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Showing posts from January, 2017

A visiting student from Virginia asks -

Questions
Q1 What do you think are the biggest benefits of teaching and using traditional woodland management techniques in city parks?
A1. The essence of a Ranger’s role is to engage the community at large with the aim of encouraging more people to use parks and green spaces. Therefore a range of themes, topics and activities are employed to meet the broad interests and diverse nature of the public, involving people of all ages, abilities, ethnicities etc. 
The ‘woodland’ theme seems to have universal appeal and is steeped in history, ecology, science, spirituality, mythology and culturally, much more.
So generally we can assume people want to learn something new, make something using natural resources and have an involvement in their local green space, so that a few basic skills, some knowledge and a morsel of understanding related to ecological principles allows people to feel good about themselves and enables them to share these good feelings, acquired skills and gained knowledge with…

Wildlife connections - "Modern life is such that it can be hard to see beyond the present"

(Rob Cowen - Common Ground)
Rob Cowan's early words in 'Common Ground' resonate with many of us as we struggle to come to terms with 'life's meaning'. We are provoked to read on in search of 'the way' forward, an answer maybe or a coping mechanism; 'Common Ground' encourages us to observe the detail around us and to connect with our local green space.
The map of Edge-land at the beginning of the book provides a simplified snapshot of space around Bilton in Yorkshire, but it could be anywhere, a somewhat timeless image that almost everyone can imagine and one that virtually anyone can draw, no scale or perspective required.  Modern life is an ordeal, and so it was last year and last decade, last century and beyond; life and survival have always been an ordeal, the present is everything, the future a luxury and the past? well, nostalgic for one, and many prominent men and women have very different things to say about the past -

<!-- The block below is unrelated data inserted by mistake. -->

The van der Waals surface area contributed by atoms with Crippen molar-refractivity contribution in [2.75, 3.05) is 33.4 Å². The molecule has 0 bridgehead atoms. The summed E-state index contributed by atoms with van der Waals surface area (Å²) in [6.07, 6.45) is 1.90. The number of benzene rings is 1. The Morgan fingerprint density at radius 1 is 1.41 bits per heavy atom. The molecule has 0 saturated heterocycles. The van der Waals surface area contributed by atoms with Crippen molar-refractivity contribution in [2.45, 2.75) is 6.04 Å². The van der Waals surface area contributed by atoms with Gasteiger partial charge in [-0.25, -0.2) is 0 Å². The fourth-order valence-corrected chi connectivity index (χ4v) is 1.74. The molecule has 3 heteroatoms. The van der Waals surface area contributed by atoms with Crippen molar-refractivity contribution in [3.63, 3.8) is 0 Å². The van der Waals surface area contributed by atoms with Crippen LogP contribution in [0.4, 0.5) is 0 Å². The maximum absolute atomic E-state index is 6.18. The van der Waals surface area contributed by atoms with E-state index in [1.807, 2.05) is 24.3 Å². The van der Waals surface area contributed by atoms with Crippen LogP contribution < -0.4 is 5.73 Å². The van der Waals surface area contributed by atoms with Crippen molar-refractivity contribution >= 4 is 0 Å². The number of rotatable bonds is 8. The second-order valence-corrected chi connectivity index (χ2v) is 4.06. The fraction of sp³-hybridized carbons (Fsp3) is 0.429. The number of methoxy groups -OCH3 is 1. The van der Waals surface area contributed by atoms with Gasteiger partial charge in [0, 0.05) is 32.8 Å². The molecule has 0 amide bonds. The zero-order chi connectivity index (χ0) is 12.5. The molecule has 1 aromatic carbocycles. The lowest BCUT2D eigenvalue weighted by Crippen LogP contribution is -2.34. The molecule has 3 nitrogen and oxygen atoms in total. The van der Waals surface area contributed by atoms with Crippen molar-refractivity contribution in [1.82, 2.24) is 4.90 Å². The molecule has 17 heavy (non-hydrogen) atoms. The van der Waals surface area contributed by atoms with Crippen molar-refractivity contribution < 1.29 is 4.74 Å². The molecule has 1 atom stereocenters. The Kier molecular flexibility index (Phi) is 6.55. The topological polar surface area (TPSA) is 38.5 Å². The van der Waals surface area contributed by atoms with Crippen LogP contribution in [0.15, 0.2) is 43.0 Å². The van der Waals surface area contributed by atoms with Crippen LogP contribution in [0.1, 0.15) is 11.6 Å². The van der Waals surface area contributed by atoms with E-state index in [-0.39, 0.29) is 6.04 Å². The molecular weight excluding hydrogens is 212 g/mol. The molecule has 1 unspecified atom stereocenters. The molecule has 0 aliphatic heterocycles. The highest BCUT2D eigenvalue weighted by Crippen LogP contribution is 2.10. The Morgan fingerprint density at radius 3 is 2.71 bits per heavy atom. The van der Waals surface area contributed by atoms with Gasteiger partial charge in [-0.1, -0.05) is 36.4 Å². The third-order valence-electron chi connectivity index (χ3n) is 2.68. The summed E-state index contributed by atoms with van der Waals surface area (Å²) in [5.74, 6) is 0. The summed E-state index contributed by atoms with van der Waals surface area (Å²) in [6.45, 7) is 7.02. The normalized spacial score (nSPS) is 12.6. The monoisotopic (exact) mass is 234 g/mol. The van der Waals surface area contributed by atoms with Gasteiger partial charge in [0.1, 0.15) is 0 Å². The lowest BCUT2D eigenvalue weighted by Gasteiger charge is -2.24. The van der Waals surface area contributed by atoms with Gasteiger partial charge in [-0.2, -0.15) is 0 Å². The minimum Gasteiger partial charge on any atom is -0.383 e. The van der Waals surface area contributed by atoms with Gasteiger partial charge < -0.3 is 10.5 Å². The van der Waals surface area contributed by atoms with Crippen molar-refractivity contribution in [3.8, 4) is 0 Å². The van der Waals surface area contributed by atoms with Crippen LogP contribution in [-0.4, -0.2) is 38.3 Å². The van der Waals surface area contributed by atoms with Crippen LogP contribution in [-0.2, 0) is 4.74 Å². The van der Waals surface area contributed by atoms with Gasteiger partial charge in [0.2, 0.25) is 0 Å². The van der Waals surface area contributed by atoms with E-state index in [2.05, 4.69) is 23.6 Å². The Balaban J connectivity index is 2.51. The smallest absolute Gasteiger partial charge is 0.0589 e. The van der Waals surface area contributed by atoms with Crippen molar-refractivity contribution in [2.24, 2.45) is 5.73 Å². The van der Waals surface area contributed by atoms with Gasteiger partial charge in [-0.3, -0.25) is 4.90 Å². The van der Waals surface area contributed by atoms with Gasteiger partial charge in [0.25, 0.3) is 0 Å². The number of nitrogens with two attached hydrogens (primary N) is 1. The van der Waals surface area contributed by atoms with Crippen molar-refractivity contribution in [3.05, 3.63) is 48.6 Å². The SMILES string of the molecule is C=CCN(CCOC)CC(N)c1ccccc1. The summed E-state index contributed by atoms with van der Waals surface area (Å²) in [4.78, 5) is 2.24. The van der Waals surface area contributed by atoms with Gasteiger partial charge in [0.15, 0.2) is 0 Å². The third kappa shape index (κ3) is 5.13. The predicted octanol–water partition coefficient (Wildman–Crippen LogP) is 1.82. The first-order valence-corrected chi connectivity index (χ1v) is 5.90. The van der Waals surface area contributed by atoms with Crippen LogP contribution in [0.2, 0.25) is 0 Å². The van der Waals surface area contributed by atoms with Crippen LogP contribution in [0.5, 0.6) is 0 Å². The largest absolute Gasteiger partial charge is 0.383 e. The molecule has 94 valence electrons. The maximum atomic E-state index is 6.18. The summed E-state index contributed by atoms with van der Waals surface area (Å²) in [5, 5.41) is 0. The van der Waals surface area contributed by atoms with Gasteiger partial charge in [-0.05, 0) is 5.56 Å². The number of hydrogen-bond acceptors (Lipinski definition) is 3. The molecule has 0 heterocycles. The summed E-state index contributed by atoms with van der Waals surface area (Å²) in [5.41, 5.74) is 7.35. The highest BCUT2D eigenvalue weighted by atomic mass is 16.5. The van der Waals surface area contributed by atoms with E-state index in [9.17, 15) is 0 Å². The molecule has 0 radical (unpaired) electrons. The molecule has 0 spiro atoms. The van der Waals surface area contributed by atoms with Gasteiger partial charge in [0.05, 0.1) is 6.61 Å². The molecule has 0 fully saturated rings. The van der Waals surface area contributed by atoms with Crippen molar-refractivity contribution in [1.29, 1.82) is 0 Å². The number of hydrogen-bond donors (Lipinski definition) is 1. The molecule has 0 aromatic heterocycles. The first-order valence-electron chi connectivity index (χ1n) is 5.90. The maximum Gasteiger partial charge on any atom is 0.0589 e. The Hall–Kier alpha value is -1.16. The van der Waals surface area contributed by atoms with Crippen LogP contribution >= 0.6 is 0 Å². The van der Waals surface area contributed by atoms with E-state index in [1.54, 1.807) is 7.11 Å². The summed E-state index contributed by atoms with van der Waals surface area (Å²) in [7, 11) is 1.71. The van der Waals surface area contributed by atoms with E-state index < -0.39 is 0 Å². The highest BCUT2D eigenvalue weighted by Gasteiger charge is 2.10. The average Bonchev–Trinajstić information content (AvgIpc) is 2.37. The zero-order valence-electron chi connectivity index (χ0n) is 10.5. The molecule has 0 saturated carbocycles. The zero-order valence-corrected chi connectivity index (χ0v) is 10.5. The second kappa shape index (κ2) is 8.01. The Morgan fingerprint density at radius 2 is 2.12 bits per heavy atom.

""Every pas…

Rea Valley TODAY - BROCKLEY GROVE

10.00am January sunburst across the meadow at Cannon Hill. Deep midwinter and mid morning beams stirring the undergrowth.

Here I briefly sunbathed with a squirrel as a male Sparrowhawk glides through in hunting mode. The crows stir.

Perhaps it's a youngster as little else seems concerned.

Brockley Grove was once a garden area, between the 1940's and 70's, now it is overgrown and lush, providing good and largely undisturbed cover. 

Badgers abound and the sett is prominent.

Here we hear and see bullfinches abundant together with a variety of other woodland species. 

Today's list included - 
BullfinchBlackbirdNuthatchGreat Spotted WoodpeckerStock DoveMagpieCrowBlue Tit







Dead Wood - from one blog to another

"the TCV Citizen Science team have been working to produce The Dead Good Deadwood Survey!"

Check this link for an article on dead wood and its benefits to the ecosystem

Dead Wood TCV


Highbury Park today - Woodland Wednesday, and Nature Improvement Areas

Over the next few weeks until mid March there will be opportunities to engage with like minded volunteers, interact with nature and contribute to the management of both woodland and grassland, as well as exercising mind and body during Woodland Wednesdays at Highbury Park.

Today we continued coppicing, mostly hazel, and opening up the woodland canopy to allow much needed light to reach the lower levels; our efforts are designed to diversify the woodland plantation, adding layers with new regenerating growth in spring and added wildflowers thanks to Eco Park and NIA.

A rather worrying observation led to a discussion regarding the level of bark stripping on 25 year old oaks.


It seems that squirrels attack oaks and strip the bark, particularly on trees between the age of 10 and 40 years, and in many cases stripping the bark to ground level, as in this situation at Highbury. The results are not good and difficult to explain in ecological terms, but some accounts suggest occurances are gre…

The Cannon Hill Meadow and signs of spring elsewhere

Signs of spring are upon us, hoorah, at least, if not spring, as it's clearly mid winter, we have signs of rebirth, new beginnings, new life, natural occurrings etc.
"Phenology is the study of the timing of natural events in relation to weather and climate." for more information, check the link below -
https://www.woodlandtrust.org.uk/visiting-woods/natures-calendar/what-is-phenology/ In the midst of winter with arctic conditions forecast and many species yearning the warmer months ahead, we might gain meagre solace, desiring the coming spring, as we witness plants, such as Winter Flowering Cherry, other Prunus species, snowdrops and camelia, to name a few, already in flower.
Over the next few weeks we can expect many changes in the wild, providing us with hopeful signs, positive thoughts and optimism for the year ahead.